Once your FreeStar hotspot is up and running you're probably already using two seperate tools to manage it.
  • The dashboard webpage generated by FreeStar from your browser.
  • An SSH client like PuTTY for a remote command line interface into the Debian OS
This article will provide some additonal enhancements and/or tools that you may find interesting.

Access from the outside.

If you've followed VA3UV Ramesh's excellant install guides for FreeStar you've already completed some/all of these mandatory first steps. If not, go back and do it, these are essential requirements.

- Change the default password in your Debian operating system. The 'root' account is the most powerful account in the Linux OS, securing it with a very very good password is a MUST. Be smart, use letters, numbers, special characters, capitals, lowercase, etc. The longer the password, the more secure.

- Setup your hotspot on a internal static IP address within your network.

- Change your SSH service to run on a non-standard port (the default is 22) for example use 222 or 220.

- Setup port forwarding rules in your router. All these rules should reference the static IP that you've assigned to your hotspot.
TCP 5088 for the web dashboard
TCP xxx for SSH (insert your unique non-default SSH port)
UDP 20001
UDP 30001
UDP 4000

With these steps completed you should now be able to reach your hotspot dashboard & SSH from the internet. To test it use a website like to find out what your external (internet) IP address is. Use that IP instead of the internal one to try and view the dashboard page

  • LAN URL -
  • Internet URL -

Dynamic DNS 

(DDNS) is a service where your external (internet) IP address is resolved into a simpler to use domain name like

Most D-Star hot spots will be setup in people homes / shacks. Your internet connection is provided by a local ISP and your external dynamic IP address will be automatically changed on some schedule. Becasue of these random changes to your outside IP address you may loose access to your hotspot from the outside if you don't have some way of knowing when these address changes occur.

DDNS services like work by letting you pick out a custom domain name from a selection of options. You'll then run a small app on one of the desktop computers within your home to routinely check what your outside IP address is, and relay any changes back to the DDNS servers.

The DDNS update software doesn't have to run on your hotspot, any computer within the same home network that's turned on all the time (or almost all the time) will do. If you're comfortable with the Linux OS you can run a DDNS daemon on your hotspot, but I'll let you figure that out on your own. Personally I have a Windows system on 24/7 so I just run the updater in the background on that machine.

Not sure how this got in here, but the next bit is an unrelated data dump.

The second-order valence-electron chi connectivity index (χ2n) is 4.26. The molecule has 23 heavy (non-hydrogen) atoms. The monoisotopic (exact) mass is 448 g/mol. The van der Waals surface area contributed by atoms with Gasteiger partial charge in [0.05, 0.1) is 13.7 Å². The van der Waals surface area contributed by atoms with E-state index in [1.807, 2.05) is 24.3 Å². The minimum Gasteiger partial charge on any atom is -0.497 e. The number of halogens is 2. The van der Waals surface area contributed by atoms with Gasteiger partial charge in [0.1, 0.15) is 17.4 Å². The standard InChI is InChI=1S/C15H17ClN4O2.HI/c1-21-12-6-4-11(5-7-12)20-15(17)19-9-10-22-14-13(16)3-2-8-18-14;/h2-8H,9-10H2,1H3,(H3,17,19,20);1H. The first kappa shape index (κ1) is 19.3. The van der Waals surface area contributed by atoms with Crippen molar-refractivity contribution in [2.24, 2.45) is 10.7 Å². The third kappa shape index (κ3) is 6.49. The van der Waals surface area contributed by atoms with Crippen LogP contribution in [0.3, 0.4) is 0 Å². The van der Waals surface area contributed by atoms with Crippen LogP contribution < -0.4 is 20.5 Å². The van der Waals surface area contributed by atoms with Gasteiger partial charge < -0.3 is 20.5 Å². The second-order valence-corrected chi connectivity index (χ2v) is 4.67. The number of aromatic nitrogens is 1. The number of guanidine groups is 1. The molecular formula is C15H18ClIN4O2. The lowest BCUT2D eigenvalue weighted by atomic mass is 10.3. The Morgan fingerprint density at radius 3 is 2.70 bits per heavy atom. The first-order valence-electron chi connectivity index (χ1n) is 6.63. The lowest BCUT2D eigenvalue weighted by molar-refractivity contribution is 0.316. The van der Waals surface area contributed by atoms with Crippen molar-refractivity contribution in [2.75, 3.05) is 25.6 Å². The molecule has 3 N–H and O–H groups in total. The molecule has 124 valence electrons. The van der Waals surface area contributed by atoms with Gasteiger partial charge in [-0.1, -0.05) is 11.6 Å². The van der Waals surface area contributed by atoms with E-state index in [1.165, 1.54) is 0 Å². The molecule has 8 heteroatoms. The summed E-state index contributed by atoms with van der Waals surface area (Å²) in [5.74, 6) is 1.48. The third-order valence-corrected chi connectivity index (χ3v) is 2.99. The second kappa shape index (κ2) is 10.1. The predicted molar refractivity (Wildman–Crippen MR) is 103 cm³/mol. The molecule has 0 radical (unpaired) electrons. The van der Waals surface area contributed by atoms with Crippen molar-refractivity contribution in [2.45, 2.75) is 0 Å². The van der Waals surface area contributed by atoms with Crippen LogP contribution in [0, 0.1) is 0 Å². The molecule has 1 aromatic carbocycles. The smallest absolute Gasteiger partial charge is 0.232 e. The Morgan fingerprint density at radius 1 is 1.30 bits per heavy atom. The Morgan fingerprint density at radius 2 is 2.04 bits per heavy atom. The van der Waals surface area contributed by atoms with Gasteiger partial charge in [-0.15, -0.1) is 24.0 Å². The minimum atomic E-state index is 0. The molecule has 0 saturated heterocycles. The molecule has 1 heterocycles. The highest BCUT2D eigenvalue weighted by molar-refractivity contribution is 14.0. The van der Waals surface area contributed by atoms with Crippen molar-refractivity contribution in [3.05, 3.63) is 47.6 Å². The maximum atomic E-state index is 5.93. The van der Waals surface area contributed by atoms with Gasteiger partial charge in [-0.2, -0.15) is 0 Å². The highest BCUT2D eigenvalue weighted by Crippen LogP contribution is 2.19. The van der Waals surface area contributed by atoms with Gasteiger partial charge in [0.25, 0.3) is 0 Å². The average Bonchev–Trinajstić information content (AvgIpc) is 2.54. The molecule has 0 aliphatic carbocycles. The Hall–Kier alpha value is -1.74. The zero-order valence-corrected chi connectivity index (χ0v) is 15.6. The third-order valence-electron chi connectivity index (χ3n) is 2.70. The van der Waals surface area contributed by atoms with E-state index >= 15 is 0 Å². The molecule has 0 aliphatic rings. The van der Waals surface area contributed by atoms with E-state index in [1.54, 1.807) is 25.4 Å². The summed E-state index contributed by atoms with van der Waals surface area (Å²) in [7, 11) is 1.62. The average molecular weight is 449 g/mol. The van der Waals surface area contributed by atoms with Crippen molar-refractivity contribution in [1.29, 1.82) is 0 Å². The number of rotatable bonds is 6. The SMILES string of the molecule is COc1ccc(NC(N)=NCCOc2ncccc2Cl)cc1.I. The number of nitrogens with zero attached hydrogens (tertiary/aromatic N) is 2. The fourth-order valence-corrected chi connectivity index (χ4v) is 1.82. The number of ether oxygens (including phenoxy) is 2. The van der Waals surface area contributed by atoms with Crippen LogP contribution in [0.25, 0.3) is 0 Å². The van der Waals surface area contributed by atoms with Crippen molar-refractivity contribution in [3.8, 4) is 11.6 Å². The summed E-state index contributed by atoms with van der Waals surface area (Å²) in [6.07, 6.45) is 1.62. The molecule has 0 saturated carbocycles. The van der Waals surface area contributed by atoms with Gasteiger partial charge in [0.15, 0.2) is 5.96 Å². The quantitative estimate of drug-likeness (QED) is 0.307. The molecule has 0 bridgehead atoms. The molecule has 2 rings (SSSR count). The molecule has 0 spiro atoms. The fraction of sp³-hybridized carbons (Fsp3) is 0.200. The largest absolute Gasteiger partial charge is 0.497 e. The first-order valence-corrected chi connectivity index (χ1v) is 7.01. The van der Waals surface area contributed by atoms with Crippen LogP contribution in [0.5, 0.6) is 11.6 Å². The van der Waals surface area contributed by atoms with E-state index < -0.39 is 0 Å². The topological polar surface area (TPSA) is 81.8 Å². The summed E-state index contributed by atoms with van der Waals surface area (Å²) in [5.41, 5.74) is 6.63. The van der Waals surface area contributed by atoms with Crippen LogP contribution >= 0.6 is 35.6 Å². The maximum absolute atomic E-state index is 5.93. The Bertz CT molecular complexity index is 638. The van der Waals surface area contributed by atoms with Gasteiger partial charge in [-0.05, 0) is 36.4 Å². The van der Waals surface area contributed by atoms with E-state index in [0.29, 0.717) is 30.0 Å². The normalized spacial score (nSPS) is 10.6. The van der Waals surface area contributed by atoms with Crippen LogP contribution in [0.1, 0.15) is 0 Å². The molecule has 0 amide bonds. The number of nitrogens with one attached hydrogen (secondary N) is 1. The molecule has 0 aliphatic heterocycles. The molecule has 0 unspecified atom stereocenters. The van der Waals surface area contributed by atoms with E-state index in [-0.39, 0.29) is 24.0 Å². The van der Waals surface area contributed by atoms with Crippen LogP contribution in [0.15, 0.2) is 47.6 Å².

DDNS services are available for free from companies like 

I mentioned DynDNS earlier specifically because one of their registered domains is...
Even though they are a paid service, I thought it was cool to able to register the domain
That's really easy to remember.

So in summary, with a DDNS service setup you'll never need to know what your current external IP address is, even if it changes. You'll also be able to use a custom domain name (like other internet websites) instead of knowing the IP address. With the new domain being a constant you can bookmark your dashboard in your favorite browser, and create a saved profile in PuTTY for SSH.

Remote Monitoring

So, if you've been following the steps so far...

  • Your SSH is secured with a non-standard port and strong password
  • Your internet router has all the open ports required to the outside (the internet)
  • You've setup a Dynamic DNS service so you don't need to know your external IP address, and you have a handy to remember domain name to use instead.
Now you can open a web browser from anywhere on the internet and see your hotspot dashboard. You can also share your dashboard page with fellow ham's, very handy when wondering if they are on D-Star and where ("oh hey, he's linked to Reflector 1 Charlie right now, I'll link there as well and see if I can reach him").

You can now install an SSH client on another PC/laptop and control the hotspot from the road, work, or while on vacation.

Personally I've been playing around with doing all of this from my smartphone as well.

On Android I installed the JuiceSSH app (free) and now I have an SSH client on the phone.

I added the JuiceSSH Performance Monitor plugin (free) and I can monitor the hotspot from anywhere.


Aaren - VA7AEJ